Adult LGBTQIA+ contemporary sports romance
April 11, 2023
Jake Fischer has been here before: pitching for the Oakland Elephants, hiding his worries behind a smile, hoping to win it all. Ten years ago, it didn’t turn out the way he wanted. Nothing in his life did. But now he’s back—and so is the one teammate tied inexorably to his past.
It doesn’t matter how many times catcher Alex Angelides replays that moment during the Fall Classic over in his mind, the outcome never changes. He’s not sure what happened to make that pitch glance off his glove, or what happened with his relationship with Jake—and he’s not going to be the one to ask.
A whole lot may have changed in the last decade, but some things have stayed the same. Jake and Alex still can’t stay out of each other's faces on the field, or out of each other's beds off of it. They’ve got a second chance to win it all…but only if they realize what they lost.
Anyone who has listened to me talk about books at all in the last year has probably heard about how much I've been loving KD Casey's queer Jewish baseball romances, and I'm going to be super honest here: I had a mental block trying to write this review for weeks because I just loved this one so much that I'm getting intimidated trying to put it into words. It's somehow the softest and saddest and hottest book of the series, which is really quite a feat to pull off.
Casey has done some different configurations of players in their books, and while they've all been good, this pitcher/catcher pairing was my favorite because of that unique dynamic and closeness they have in the game and the way it transfers - or doesn't - to their personal lives. Jake and Alex are thrown together as rookies, build up a closeness that is then interrupted, and then wind up on the same team again years later. This time jump was really interesting because several aspects of both of their lives and careers wound up going in a different way than you'd expect, but in a way that really worked and took into account the effects that luck in both health and contracts have on players' lives. The golden boy rookie is not necessarily going to have the perfect career.
My favorite kinds of romances are the ones about people learning to take care of themselves and each other, and Casey does this so well. The main characters are both just really good people who make plenty of mistakes but are trying their best, and really learn and grow a lot over the course of the book. I jokingly call these books Sad Soft Baseball Boyfriends, but I love seeing the space given to both the sadness and the softness, especially in a genre like m/m sports romance where sometimes things can feel a bit macho. And while I think this is the spiciest of the series, as I mentioned above, I was also really impressed with the way the sexual dynamic felt so organic to the characters.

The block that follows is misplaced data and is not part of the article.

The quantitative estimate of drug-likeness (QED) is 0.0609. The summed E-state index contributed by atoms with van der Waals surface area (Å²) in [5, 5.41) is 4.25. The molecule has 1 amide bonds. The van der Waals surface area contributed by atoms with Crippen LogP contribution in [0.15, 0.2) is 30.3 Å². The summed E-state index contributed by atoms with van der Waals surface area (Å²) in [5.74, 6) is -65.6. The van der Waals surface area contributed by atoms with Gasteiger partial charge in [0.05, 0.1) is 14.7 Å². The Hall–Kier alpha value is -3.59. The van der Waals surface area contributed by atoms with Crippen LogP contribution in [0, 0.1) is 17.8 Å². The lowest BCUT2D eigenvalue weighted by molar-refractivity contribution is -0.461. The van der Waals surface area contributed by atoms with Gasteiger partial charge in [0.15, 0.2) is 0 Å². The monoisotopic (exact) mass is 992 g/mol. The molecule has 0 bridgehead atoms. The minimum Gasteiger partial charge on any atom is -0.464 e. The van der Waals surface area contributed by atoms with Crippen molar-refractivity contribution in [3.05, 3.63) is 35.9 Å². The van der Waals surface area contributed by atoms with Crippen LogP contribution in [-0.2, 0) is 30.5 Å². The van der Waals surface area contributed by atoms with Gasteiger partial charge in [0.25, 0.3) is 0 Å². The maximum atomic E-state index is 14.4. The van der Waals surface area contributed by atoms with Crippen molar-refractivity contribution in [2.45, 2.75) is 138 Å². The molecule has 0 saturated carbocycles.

A particular strength of this book is its exploration of mental health and how it affects relationships, and Casey does a great job of avoiding all the pitfalls so many books fall into in this area. Again, I don't want to go into too many details that might spoil you, but the portrayal of Jake's anxiety was extremely relatable (including a coping technique I use that I'd never actually heard anyone mention before!), and I love love love the way Alex approached it. Without saying too much, I think I can say that it wasn't a "love magically fixes everything" situation like too many books do, but also wasn't presented as a Relationship Obstacle in and of itself.
Friends to lovers and second chance romance are two of my favorite tropes, and obviously this book is a perfect illustration of both of those, but there's another specific trope I LOVE that this book does EXTREMELY well, and I cannot think of any way to say more that wouldn't mess with the COMPLETE GLEE that I hope you have when you get to that point in your reading, so I guess I will just stay maddeningly cryptic about that. Also stay tuned for a TRULY AMAZING scene set at an important New York landmark.
This is the third in Casey's series for Carina, and while it stands perfectly fine alone - and is the best of the three, I think - they're all extremely good and I definitely recommend starting at the beginning with Unwritten Rules, because a lot of the stuff going on in this one with secondary characters will mean so much more to you if you know their history. I'm not sure if this will be the last in the series, but the ending feels incredibly well-earned, and fans of the previous books will be happy to see the updates on everyone's lives. This was truly one of the most satisfying reading experiences I've had in a long time.
Note: I received a review copy from NetGalley and am friendly with the author, but I'd never tell you I liked a book if I didn't.